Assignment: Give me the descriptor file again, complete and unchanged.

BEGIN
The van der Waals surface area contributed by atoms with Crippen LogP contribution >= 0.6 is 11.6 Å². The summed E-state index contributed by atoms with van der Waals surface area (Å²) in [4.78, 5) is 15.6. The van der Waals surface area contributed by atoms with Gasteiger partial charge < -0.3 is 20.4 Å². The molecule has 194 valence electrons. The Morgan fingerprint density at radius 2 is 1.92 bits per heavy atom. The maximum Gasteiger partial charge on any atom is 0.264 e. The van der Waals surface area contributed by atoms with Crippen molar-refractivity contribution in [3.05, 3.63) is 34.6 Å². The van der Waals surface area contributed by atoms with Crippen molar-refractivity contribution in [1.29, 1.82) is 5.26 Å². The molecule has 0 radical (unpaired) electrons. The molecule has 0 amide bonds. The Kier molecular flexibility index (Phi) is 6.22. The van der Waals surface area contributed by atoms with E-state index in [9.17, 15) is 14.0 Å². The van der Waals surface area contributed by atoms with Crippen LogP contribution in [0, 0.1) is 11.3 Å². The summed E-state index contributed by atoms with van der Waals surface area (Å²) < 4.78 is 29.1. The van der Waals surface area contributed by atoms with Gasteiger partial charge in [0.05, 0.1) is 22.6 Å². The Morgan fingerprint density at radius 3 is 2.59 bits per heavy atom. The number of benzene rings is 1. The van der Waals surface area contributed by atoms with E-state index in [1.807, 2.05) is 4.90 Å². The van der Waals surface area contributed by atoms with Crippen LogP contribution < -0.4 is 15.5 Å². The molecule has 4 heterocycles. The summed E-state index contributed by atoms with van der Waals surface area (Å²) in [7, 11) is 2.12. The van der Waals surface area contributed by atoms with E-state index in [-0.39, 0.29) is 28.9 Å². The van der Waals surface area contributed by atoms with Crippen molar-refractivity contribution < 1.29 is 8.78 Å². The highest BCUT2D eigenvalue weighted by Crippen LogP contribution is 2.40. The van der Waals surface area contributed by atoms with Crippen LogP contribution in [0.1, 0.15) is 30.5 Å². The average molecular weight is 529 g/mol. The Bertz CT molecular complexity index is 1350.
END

The van der Waals surface area contributed by atoms with Crippen LogP contribution >= 0.6 is 11.6 Å². The summed E-state index contributed by atoms with van der Waals surface area (Å²) in [4.78, 5) is 15.6. The van der Waals surface area contributed by atoms with Gasteiger partial charge < -0.3 is 20.4 Å². The molecule has 194 valence electrons. The Morgan fingerprint density at radius 2 is 1.92 bits per heavy atom. The maximum Gasteiger partial charge on any atom is 0.264 e. The van der Waals surface area contributed by atoms with Crippen molar-refractivity contribution in [3.05, 3.63) is 34.6 Å². The van der Waals surface area contributed by atoms with Crippen molar-refractivity contribution in [1.29, 1.82) is 5.26 Å². The molecule has 0 radical (unpaired) electrons. The molecule has 0 amide bonds. The Kier molecular flexibility index (Phi) is 6.22. The van der Waals surface area contributed by atoms with E-state index in [9.17, 15) is 14.0 Å². The van der Waals surface area contributed by atoms with Crippen LogP contribution in [0, 0.1) is 11.3 Å². The summed E-state index contributed by atoms with van der Waals surface area (Å²) < 4.78 is 29.1. The van der Waals surface area contributed by atoms with Gasteiger partial charge in [0.05, 0.1) is 22.6 Å². The Morgan fingerprint density at radius 3 is 2.59 bits per heavy atom. The number of benzene rings is 1. The van der Waals surface area contributed by atoms with E-state index in [1.807, 2.05) is 4.90 Å². The van der Waals surface area contributed by atoms with Crippen LogP contribution < -0.4 is 15.5 Å². The molecule has 4 heterocycles. The summed E-state index contributed by atoms with van der Waals surface area (Å²) in [7, 11) is 2.12. The van der Waals surface area contributed by atoms with E-state index in [-0.39, 0.29) is 28.9 Å². The van der Waals surface area contributed by atoms with Crippen molar-refractivity contribution < 1.29 is 8.78 Å². The highest BCUT2D eigenvalue weighted by Crippen LogP contribution is 2.40. The van der Waals surface area contributed by atoms with Crippen LogP contribution in [0.1, 0.15) is 30.5 Å². The average molecular weight is 529 g/mol. The Bertz CT molecular complexity index is 1350.